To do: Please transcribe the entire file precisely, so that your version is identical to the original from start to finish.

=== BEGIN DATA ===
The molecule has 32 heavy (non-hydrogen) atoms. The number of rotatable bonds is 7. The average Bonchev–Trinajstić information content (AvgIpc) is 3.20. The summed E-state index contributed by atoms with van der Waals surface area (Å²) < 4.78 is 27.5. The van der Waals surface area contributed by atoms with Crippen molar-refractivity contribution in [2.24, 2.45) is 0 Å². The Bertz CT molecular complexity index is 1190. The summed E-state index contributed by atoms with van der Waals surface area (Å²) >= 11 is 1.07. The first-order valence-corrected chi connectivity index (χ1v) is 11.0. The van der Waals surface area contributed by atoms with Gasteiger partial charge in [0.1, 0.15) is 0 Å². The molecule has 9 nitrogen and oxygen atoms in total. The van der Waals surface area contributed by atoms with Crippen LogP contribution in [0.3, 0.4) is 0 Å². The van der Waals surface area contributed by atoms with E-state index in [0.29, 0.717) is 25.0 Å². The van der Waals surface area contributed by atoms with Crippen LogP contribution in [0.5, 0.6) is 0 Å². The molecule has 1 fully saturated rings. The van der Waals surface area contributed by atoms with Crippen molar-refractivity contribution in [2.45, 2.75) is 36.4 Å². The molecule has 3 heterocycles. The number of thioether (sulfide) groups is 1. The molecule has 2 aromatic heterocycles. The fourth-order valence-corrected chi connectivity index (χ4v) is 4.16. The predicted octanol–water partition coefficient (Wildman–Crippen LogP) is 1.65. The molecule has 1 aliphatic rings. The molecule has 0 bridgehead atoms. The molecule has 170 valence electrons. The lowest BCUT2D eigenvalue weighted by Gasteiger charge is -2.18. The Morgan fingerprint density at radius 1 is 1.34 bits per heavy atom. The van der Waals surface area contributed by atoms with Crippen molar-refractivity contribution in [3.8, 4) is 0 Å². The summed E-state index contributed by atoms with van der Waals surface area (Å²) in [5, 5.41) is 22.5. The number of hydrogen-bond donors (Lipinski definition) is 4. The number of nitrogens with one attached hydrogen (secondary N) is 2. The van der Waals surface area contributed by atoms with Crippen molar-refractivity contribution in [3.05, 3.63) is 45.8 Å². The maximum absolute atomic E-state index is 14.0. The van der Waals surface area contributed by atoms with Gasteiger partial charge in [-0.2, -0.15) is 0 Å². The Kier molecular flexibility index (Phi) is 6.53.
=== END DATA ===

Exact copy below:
The molecule has 32 heavy (non-hydrogen) atoms. The number of rotatable bonds is 7. The average Bonchev–Trinajstić information content (AvgIpc) is 3.20. The summed E-state index contributed by atoms with van der Waals surface area (Å²) < 4.78 is 27.5. The van der Waals surface area contributed by atoms with Crippen molar-refractivity contribution in [2.24, 2.45) is 0 Å². The Bertz CT molecular complexity index is 1190. The summed E-state index contributed by atoms with van der Waals surface area (Å²) >= 11 is 1.07. The first-order valence-corrected chi connectivity index (χ1v) is 11.0. The van der Waals surface area contributed by atoms with Gasteiger partial charge in [0.1, 0.15) is 0 Å². The molecule has 9 nitrogen and oxygen atoms in total. The van der Waals surface area contributed by atoms with Crippen LogP contribution in [0.3, 0.4) is 0 Å². The van der Waals surface area contributed by atoms with E-state index in [0.29, 0.717) is 25.0 Å². The van der Waals surface area contributed by atoms with Crippen LogP contribution in [0.5, 0.6) is 0 Å². The molecule has 1 fully saturated rings. The van der Waals surface area contributed by atoms with Crippen molar-refractivity contribution in [2.45, 2.75) is 36.4 Å². The molecule has 3 heterocycles. The number of thioether (sulfide) groups is 1. The molecule has 2 aromatic heterocycles. The fourth-order valence-corrected chi connectivity index (χ4v) is 4.16. The predicted octanol–water partition coefficient (Wildman–Crippen LogP) is 1.65. The molecule has 1 aliphatic rings. The molecule has 0 bridgehead atoms. The molecule has 170 valence electrons. The lowest BCUT2D eigenvalue weighted by Gasteiger charge is -2.18. The Morgan fingerprint density at radius 1 is 1.34 bits per heavy atom. The van der Waals surface area contributed by atoms with Crippen molar-refractivity contribution in [3.8, 4) is 0 Å². The summed E-state index contributed by atoms with van der Waals surface area (Å²) in [5, 5.41) is 22.5. The number of hydrogen-bond donors (Lipinski definition) is 4. The number of nitrogens with one attached hydrogen (secondary N) is 2. The van der Waals surface area contributed by atoms with Crippen molar-refractivity contribution in [3.05, 3.63) is 45.8 Å². The maximum absolute atomic E-state index is 14.0. The van der Waals surface area contributed by atoms with Gasteiger partial charge in [-0.2, -0.15) is 0 Å². The Kier molecular flexibility index (Phi) is 6.53.